Revisiting the paywall


News Corp. announced earlier this month that it has planned an experiment involving micropayments for its Wall Street Journal web property. The new model will allow non-subscribers to pay for content on a per-article basis, rather than paying the $100 USD per-year subscription fee.
Newspapers and magazines all over the world will closely observe the success of this model. The WSJ is one of the few major newspapers holding fast to its subscription model, despite hints that it would remove its paywall last year. Whether it has suffered for this wall or not is debatable. The newspaper has experienced traffic growth but still lags behind The New York Times and USA Today, two other national newspapers that offer their content for free.

Whether this move helps restore the WSJ to profitability or is just a desperate grasp for a new business model will be seen later this fall, when the system is launched. However, many, including The Guardian, have begun to question whether it can work. While the WSJ may have some advantage due to its business-oriented audience, traditional newspapers face steep challenges in trying to get readers to pay for their content.

However, the WSJ model isn’t the only one being thrown around. Other newspapers are trying experiments of their own, though in a decidedly different direction.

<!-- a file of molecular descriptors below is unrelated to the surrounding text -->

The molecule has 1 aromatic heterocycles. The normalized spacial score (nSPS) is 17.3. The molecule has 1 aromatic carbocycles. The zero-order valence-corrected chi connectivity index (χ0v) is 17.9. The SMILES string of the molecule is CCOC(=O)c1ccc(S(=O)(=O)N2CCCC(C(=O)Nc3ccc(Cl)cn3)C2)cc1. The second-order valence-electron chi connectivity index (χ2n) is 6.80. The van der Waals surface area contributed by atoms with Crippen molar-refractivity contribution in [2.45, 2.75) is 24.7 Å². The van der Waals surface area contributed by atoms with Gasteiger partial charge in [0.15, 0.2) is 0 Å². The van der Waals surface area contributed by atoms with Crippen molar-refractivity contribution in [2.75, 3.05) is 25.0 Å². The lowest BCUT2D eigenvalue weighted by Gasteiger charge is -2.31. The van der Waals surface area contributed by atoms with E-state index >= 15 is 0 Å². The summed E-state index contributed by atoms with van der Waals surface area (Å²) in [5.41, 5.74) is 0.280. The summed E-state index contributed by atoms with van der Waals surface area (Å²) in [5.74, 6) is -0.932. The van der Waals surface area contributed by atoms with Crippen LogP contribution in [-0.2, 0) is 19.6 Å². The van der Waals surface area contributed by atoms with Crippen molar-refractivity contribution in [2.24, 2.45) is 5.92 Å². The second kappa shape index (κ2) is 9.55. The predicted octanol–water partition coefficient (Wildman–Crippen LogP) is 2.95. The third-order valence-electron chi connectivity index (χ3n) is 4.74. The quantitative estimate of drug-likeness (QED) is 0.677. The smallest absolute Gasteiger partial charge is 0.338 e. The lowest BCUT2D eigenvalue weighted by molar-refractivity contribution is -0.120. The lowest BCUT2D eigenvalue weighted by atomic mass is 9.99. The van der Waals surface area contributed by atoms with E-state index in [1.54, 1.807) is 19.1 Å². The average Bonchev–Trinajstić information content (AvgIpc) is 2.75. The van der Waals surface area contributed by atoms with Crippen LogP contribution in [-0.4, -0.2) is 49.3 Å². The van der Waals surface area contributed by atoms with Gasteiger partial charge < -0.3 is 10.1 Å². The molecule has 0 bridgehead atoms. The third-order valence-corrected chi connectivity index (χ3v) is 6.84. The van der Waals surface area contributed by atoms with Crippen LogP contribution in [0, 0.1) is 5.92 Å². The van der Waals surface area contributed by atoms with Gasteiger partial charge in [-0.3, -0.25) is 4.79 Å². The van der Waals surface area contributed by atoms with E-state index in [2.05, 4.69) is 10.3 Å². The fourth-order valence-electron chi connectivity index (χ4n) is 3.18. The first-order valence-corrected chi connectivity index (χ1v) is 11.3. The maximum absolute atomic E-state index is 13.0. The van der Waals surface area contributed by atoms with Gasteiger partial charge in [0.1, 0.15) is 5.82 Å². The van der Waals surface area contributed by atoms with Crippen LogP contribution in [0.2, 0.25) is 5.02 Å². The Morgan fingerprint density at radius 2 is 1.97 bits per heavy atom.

A different approach

Even as the WSJ looks to sell more of its content through micropayments, The New York Times is working to open more of it up. It recently launched the second version of its reader application, which is available for Windows, Mac and Linux on the Adobe AIR platform.

This reader allows anyone to silently stay up-to-date on New York Times postings as well as read the paper’s content in a manner similar to the print edition. It is free for subscribers of the print edition of The New York Times and costs less than $4 USD per week for those who are not.

The reader has received positive reviews, including from some critics of The New York Times, but many are worried that the service may be a dead end. Folks in this camp would prefer to see the functionality of the reader, especially the offline access, brought to the website or free iPhone app.

But this isn’t The New York Times’ only foray into an online subscription service. On 6 May, representatives from the company joined those from The Washington Post and The Boston Globe, which is owned by the Times, to announce launch of the new large-screen Kindle DX.
The execs were gathered to announce subsidised subscriptions that would be offered to those who could not receive printed copies. In exchange for subscribing to the electronic version of their newspapers, readers would receive a discount on the nearly $500 Kindle DX on which to read it.

Readers could then use the Kindle DX to purchase other books, read textbooks and subscribe to other newspapers.

In this regard, the approach is very similar to the cell phone contract system except, instead of a phone, the newspapers are subsidising a reader on which its customers have access to content.

The difference

Although both The New York Times and the WSJ are creating walled gardens, the NYT is creating its apart from the Internet. The NYT does require a free subscription to read some content, but the only items users pay for are in either their print edition or one of these new electronic editions.